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Adobe's David Coletta on Buzzword's Automated Testing Framework

This past Tuesday the Boston Flex User Group held its second meeting. David Coletta from Adobe's Buzzword team spoke about Automated Testing Framework. This was a deeper dive into the topic he presented at Flex Camp Boston 2007. I counted about 50 people at the meeting. It was a very interactive session with a bunch of good questions coming from the audience. Below are my rough notes from the presentation.

David's has a long background in development but hasn't programmed in Flash. Sees work done in Flash and wonders how that was possible, gets same reaction for work he's done in Flex.

Rough Buzzword time line: Jan 2006, started coding; Oct 2006, First public demo; Fall 2007, opened up for real use.

He gave a quick demo of Buzzword. On startup that an issues with new unsupported browsers. They have support for latest Safari but it isn't released yet. Big advantage of online word processor is like Google Docs you can get at it from anywhere. Better than Google Docs because you aren't confined to email only like editing capabilities.

Document browser with support for sorting by last changed, last viewed, role on document, date, number of pages.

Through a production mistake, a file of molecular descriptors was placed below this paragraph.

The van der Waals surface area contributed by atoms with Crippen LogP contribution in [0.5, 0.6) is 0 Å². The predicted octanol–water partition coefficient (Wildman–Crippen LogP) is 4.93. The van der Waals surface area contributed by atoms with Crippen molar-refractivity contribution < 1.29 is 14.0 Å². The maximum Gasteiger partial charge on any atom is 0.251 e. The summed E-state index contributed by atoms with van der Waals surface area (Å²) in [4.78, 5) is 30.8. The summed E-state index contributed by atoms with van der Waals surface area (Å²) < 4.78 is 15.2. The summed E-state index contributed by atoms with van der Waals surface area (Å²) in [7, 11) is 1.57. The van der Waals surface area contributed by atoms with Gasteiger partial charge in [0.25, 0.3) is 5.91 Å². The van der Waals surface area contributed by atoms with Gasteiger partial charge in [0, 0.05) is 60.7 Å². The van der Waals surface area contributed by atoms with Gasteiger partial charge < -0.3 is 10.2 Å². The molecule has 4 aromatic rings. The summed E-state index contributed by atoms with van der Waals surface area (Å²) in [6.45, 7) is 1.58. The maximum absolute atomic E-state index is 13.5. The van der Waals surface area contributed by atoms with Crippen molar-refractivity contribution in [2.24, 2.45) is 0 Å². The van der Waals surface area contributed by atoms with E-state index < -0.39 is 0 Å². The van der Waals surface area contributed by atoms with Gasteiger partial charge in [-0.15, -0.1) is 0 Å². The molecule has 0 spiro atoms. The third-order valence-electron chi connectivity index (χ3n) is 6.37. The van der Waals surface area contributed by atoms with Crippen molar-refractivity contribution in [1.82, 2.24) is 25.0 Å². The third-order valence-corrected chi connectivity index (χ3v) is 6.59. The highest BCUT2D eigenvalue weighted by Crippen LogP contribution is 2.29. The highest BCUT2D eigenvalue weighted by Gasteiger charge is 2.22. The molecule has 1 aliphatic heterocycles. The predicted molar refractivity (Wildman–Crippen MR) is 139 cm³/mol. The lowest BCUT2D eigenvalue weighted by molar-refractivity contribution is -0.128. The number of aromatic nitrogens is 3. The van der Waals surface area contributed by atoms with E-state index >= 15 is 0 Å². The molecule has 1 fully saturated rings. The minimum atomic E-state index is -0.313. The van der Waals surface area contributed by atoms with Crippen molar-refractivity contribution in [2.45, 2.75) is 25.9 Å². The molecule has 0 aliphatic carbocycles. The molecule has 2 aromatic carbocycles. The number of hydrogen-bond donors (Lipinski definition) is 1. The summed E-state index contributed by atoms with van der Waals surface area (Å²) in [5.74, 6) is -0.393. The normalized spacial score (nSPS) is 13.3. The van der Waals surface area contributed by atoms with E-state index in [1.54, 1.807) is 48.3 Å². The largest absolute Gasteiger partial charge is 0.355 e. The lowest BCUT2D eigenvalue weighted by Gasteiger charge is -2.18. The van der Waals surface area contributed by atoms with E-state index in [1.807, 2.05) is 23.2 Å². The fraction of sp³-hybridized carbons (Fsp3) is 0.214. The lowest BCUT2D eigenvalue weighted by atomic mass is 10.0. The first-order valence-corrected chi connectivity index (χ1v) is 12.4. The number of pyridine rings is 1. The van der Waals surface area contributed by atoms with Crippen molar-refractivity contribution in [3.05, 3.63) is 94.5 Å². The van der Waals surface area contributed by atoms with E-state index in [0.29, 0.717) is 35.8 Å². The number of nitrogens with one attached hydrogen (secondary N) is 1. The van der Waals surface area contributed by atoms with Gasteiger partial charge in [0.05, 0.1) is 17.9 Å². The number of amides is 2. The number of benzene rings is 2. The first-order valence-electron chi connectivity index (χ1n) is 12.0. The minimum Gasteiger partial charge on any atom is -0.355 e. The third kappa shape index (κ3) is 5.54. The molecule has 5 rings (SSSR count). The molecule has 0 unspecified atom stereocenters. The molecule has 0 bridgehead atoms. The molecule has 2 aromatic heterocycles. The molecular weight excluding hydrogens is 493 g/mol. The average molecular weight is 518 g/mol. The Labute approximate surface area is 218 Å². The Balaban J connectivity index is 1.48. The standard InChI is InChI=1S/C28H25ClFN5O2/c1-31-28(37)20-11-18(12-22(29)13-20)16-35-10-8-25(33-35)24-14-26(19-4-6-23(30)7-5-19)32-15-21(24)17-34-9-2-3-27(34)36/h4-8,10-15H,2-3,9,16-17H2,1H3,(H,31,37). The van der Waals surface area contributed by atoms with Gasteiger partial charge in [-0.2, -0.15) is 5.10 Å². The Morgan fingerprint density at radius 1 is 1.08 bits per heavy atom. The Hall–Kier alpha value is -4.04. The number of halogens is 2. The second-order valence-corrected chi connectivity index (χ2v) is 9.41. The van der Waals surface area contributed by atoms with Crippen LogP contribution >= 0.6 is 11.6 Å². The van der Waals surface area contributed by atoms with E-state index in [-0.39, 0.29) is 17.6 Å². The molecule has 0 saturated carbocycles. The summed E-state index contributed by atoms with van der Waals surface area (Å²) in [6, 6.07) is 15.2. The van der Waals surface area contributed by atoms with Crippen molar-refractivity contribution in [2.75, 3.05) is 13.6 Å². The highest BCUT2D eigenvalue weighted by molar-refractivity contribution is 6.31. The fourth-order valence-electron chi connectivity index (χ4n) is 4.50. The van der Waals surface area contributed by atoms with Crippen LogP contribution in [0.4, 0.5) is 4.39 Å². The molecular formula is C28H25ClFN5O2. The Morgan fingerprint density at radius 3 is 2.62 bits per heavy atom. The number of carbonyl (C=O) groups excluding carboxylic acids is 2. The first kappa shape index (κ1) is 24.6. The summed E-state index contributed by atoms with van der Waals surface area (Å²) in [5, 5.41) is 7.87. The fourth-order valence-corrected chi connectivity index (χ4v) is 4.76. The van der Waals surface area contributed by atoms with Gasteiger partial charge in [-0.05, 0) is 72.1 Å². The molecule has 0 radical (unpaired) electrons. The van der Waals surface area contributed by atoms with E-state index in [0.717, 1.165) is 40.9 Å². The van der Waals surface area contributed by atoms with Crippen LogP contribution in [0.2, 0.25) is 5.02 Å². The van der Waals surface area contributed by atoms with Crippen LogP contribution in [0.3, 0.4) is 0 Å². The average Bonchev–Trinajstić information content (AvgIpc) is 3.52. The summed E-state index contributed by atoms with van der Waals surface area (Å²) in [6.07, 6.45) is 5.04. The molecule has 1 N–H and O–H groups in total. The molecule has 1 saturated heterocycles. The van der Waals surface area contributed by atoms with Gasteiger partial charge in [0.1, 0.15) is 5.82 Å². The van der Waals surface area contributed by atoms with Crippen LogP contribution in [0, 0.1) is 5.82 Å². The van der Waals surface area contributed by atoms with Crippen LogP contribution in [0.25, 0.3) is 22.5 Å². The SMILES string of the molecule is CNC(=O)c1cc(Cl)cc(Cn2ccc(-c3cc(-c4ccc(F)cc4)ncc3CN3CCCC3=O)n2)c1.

Google can't do pagination. Showing picture import, resize, and text wrapping around it. Layout is all done on the fly. Has a nice ruler that no one knows about.

Three models (in the MVC sense used):
document (persistent user content, hierarchical, moving text is just a tree operation), layout (transient position of content, updated after every keystroke), and display (flash/flex objects on the display list, mostly tracking what is part of the flash player).

Primary loop is: hit a character, inserts into document, fires events, triggers layout, visuals, and redraw.

Document internals: Containment (document) versus Inheritance (run).

Buzzword has a built-in inspector. View and set properties manually. Exposes raw data structure.
Typically when using a tree component you can hook it up to XML. With ITreeDataDescriptor you can plug directly into your own custom data structures. Your application should have debugging tools built into it. Flex's easy to use out of the box components without much styling are a good enough interface to create these tools quickly.

Question about why should someone trust Buzzword for documents?: Basically just need to "trust us". SWFs are not over SSL but all documents are. Adobe practices good data security. Need to ask "how bad would a security breach be for Adobe?" and understand they don't want that to happen.

Created a way to test the real application through a system called "LiveTest". Needed to test correctness of document model after every command. Not a replacement for QTP as it is focused on state of internal models. Internally everything is done via command pattern.

To test some feature it records document model after changes to create known good state. Windows/IE used as platform using ActiveX control to write out state into files. These can later be rerun to compare that the same results are produced each time.

Question about how much effort it took to build the test harness? Not sure, maybe 10% of total time.